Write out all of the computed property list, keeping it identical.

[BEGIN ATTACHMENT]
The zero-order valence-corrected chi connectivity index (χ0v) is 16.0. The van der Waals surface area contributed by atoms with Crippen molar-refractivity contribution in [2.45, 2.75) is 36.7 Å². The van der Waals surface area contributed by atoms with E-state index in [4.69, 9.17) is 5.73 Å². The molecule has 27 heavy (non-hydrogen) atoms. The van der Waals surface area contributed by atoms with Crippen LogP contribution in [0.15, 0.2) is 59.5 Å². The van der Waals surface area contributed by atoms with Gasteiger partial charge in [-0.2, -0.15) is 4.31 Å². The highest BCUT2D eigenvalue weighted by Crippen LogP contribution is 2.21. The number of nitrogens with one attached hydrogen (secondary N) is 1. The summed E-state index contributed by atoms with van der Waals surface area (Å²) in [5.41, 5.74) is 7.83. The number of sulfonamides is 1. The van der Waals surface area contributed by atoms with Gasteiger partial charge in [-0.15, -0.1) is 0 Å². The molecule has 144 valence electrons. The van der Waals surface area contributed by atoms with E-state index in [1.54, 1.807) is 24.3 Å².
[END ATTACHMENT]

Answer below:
The zero-order valence-corrected chi connectivity index (χ0v) is 16.0. The van der Waals surface area contributed by atoms with Crippen molar-refractivity contribution in [2.45, 2.75) is 36.7 Å². The van der Waals surface area contributed by atoms with E-state index in [4.69, 9.17) is 5.73 Å². The molecule has 27 heavy (non-hydrogen) atoms. The van der Waals surface area contributed by atoms with Crippen LogP contribution in [0.15, 0.2) is 59.5 Å². The van der Waals surface area contributed by atoms with Gasteiger partial charge in [-0.2, -0.15) is 4.31 Å². The highest BCUT2D eigenvalue weighted by Crippen LogP contribution is 2.21. The number of nitrogens with one attached hydrogen (secondary N) is 1. The summed E-state index contributed by atoms with van der Waals surface area (Å²) in [5.41, 5.74) is 7.83. The number of sulfonamides is 1. The van der Waals surface area contributed by atoms with Gasteiger partial charge in [-0.15, -0.1) is 0 Å². The molecule has 144 valence electrons. The van der Waals surface area contributed by atoms with E-state index in [1.54, 1.807) is 24.3 Å².